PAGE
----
Find 8 positive integers, none of which are 1, which multiply to yield 2^4096+1. This requires explaining what multiplication and exponentiation are. If we were to multiply 2^4096+1 out, then the statement of the problem would look a lot more complicated, so we don't.

Find 2 positive integers, neither of which is 1, which multiply to yield 2^1277-1. Other currently completely unfactored Mersenne number exponents below 4096: 1619 1753 2137 2267 2273 2423 2521 2713 2719 2851 3049 3673 3691 3847 3881 3919 4007 4049.

Find 2 positive integers, neither of which is 1, which multiply to yield 2^2^20+1. (This requires explaining that chained exponentiation is evaluated right to left.)

Collatz conjecture. This requires explaining what even integers, division by 2, multiplication by 3, and adding 1 are.

Any conjecture directly involving prime numbers requires explaining what a prime number is. Sometimes there are indirect ways of stating one of the many unsolved problems around primes in a way that avoids mentioning prime numbers. Above, for 12th Fermat number 2^4096+1, we avoided mentioning prime factors by requiring 8 factors: currently 6 prime factors are known, so the remaining 7th composite needs to be factored into 2 to get to 8.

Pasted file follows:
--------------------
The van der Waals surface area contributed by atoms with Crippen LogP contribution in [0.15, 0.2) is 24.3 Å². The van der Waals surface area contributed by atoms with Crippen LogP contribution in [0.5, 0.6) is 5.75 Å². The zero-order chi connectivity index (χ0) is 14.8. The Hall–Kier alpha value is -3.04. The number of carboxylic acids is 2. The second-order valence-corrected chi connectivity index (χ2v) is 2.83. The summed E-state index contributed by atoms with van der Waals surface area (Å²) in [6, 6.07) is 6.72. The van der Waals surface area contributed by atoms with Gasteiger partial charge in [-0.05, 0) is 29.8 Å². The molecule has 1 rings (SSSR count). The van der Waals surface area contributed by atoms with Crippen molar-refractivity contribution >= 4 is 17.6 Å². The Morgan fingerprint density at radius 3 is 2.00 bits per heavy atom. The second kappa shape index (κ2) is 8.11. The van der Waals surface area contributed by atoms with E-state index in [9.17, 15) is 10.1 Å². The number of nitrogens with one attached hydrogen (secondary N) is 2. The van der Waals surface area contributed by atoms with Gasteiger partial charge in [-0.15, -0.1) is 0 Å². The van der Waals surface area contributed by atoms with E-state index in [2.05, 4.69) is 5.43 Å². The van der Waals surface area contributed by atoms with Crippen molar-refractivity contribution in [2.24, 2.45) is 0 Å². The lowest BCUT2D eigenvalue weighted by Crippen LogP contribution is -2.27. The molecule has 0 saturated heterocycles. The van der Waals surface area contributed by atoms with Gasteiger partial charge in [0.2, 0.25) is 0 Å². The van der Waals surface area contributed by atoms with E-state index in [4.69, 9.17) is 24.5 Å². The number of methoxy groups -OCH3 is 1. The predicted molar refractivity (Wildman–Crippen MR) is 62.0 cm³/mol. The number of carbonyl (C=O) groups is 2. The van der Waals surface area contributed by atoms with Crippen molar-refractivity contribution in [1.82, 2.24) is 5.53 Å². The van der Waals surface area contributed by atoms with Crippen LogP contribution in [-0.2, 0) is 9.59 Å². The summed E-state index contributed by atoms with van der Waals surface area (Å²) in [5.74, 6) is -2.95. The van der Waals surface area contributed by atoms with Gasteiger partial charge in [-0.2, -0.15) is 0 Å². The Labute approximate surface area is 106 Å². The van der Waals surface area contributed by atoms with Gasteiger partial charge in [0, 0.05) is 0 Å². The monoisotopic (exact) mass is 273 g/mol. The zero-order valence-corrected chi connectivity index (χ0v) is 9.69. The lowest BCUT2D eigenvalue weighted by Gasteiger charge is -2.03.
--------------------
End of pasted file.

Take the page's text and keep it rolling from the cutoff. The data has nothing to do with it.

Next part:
What regular polygons can be constructed using only compass and straightedge? (Whether the list of known Fermat primes is complete is not yet known.) This requires explaining the rules of a compass and straightedge construction.

What convex shape has the worst packing density?

In general, any problem involving geometry requires explaining what geometry is, which might be difficult (e.g., parallel postulate, Tarski's circle-squaring problem) depending on how rigorously you do that. Of course, explaining integer arithmetic, including place-value notation, rigorously is probably also difficult.

Unsolved problems around simple games might be relatively easy to state.

Who wins 3D infinite (ordinal) Chomp? This requires explaining the rules of Chomp, and ordinal numbers.

Who wins go 囲碁? By how many stones?

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